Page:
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Lakers Make It a Three-Peat; Fans Go Wild


The three-peat is complete.

Led by an unstoppable Shaquille O'Neal, the Los Angeles Lakers powered their way to a third straight NBA championship Wednesday and claimed a spot among the dynasties of their sport.

Sweeping the New Jersey Nets in four games, the Lakers realized their goal of a championship "three-peat," something only three other NBA teams--among them the Minneapolis Lakers--have ever done.

Although the victory came on the road in East Rutherford, N.J., it triggered spontaneous, raucous and sometimes unruly celebrations in Southern California.

At Staples Center, where more than 18,000 fans paid $10 each to watch the game on wide-screen televisions, the victory brought a deafening din and some minor vandalism, but nothing compared to the melee that greeted the Lakers' championship two years ago.

As people left the downtown arena, a few set bonfires and began leaping over the flames. Near the 11th Street entrance, police officers fired concussion rounds, scattering people in every direction. Some of the 300 or so rowdy fans confronting police uprooted trees and knocked over news racks.

Scores screamed obscene chants at the police, who moved in formation to disperse the crowds. At least two people were arrested, authorities said.

"We were a little disappointed," LAPD Cmdr. Gary Brennan said. "I expected them to be a little more behaved."

Some fans broke windows of television news vans. At one point, when someone outside Staples set fire to a shirt, police shot foam bullets at the crowd. Many, including people in wheelchairs, began backing up and trying to take cover.

Most fans celebrated loudly but civilly, not just at Staples but at homes, bars, restaurants, fitness clubs and other places throughout the region.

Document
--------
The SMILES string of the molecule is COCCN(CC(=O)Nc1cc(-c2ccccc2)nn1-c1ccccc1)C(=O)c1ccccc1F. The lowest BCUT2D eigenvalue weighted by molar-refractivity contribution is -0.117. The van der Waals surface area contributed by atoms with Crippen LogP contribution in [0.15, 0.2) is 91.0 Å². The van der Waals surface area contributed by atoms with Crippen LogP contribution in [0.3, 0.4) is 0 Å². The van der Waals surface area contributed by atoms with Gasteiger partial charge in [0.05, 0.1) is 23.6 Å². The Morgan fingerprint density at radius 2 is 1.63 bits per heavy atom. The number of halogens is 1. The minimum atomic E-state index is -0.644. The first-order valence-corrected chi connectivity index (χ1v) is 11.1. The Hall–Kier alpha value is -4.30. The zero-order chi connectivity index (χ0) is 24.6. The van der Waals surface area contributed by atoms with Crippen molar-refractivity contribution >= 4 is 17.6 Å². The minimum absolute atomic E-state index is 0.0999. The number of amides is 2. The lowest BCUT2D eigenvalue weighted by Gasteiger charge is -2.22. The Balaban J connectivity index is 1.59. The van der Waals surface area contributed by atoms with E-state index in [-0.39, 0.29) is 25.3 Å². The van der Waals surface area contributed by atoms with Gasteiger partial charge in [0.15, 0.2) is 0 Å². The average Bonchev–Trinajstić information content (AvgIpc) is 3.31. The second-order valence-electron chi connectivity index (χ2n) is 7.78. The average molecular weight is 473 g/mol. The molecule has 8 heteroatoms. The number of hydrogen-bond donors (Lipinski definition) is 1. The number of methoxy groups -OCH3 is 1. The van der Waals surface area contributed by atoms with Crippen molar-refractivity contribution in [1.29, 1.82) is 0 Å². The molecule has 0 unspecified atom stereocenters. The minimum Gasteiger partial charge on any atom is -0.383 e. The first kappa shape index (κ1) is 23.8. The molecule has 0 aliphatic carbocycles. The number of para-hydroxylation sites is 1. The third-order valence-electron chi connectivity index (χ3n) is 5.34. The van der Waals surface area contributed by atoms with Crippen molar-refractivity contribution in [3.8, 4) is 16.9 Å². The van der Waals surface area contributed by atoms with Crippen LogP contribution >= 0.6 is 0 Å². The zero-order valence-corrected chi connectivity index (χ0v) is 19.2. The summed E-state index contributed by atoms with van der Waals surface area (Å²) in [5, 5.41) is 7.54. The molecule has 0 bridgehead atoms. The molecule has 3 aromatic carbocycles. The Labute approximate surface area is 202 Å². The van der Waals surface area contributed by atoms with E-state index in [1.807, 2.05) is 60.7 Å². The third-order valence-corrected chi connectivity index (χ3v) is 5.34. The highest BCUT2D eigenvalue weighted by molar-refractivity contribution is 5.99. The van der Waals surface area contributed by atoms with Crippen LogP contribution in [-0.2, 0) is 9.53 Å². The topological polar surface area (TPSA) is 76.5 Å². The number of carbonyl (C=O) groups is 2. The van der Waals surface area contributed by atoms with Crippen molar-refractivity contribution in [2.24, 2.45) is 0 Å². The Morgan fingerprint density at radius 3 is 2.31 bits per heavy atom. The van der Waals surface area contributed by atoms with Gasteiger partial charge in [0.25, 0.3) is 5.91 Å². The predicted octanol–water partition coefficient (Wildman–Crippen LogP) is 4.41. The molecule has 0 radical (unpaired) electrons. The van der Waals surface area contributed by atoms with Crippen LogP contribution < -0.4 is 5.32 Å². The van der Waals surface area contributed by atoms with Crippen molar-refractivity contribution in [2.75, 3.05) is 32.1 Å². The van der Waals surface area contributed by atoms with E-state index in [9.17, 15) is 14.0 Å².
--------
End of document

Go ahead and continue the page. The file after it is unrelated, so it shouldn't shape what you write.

Omar Lang watched the game at a restaurant in Newport Beach owned by former Laker Dennis Rodman. It was Lang's 25th birthday.

"It was awesome. I want to cry. The Lakers win, and it's my birthday," he said as the game ended.

In the final seconds, inside Staples, fans stopped watching and simply started screaming, "Three-peat! Three-peat!" Confetti, Krispy Kreme napkins and rolls of toilet paper flew through the air.

"This is the kind of stuff you see on TV," said fan David Perry. "This is the real L.A."

The victory and the championship series were historic on many fronts, and cemented O'Neal's reputation as one of the most dominating players ever. He won his third straight Most Valuable Player award in an NBA Finals, joining Michael Jordan as the only player to win three straight Finals MVPs.

The victory also meant that the Lakers had done something not realized since they moved to Los Angeles from Minneapolis 42 years ago: win three consecutive titles.

"It's a blessing," player Kobe Bryant said of his team.

Laker owner Jerry Buss said he had moments in past years when he doubted whether the team could do it, but on Wednesday he lamented only that more fans couldn't witness the game firsthand.

"To build another championship team like this, I'm so proud of this I cannot even tell you," Buss said. "It's just a shame we couldn't win on our own home floor."

Plans call for a victory parade Friday beginning at 11:30 a.m. near City Hall and proceeding on Figueroa Street to Staples Center, where a rally will begin about 12:50 p.m.

The only other teams to win three consecutive NBA championships are the Chicago Bulls, who did it twice behind Michael Jordan, and the Boston Celtics, who won a remarkable eight straight championships--five of them over the Lakers--from 1958 to 1966. The Minneapolis Lakers were the first team to win three straight championships, dominating the league from 1951-54.

Before Wednesday's game, tickets to watch inside Staples Center were being purchased from scalpers for as much as $50, some $40 above the regular price. As soon as the game began, a four-block area around Staples Center became a "secure zone," where cars and people without tickets were not allowed to cross.

Almost everyone in and around Staples was wearing a uniform--either Laker purple and gold or LAPD blue. Officials said about 1,000 police officers were on game duty throughout the city. About 600 were in and around Staples Center, but another large contingent was in the Crenshaw area, where problems with rowdy cruisers and even shootings had in the past marred championship celebrations.

LAPD Capt. Charlie Beck said the department established a heavy police presence leading up to the championship clincher to set "a standard of conduct."

"It's a great help," he said.

Two years ago, after the Lakers defeated the Indiana Pacers in Game 6 at home, thousands of fans who had been watching on a giant television screen outside Staples Center went on a melee, setting bonfires, overturning cars, tossing garbage cans and smashing windows for several blocks around the arena. Damage was estimated at more than $500,000.

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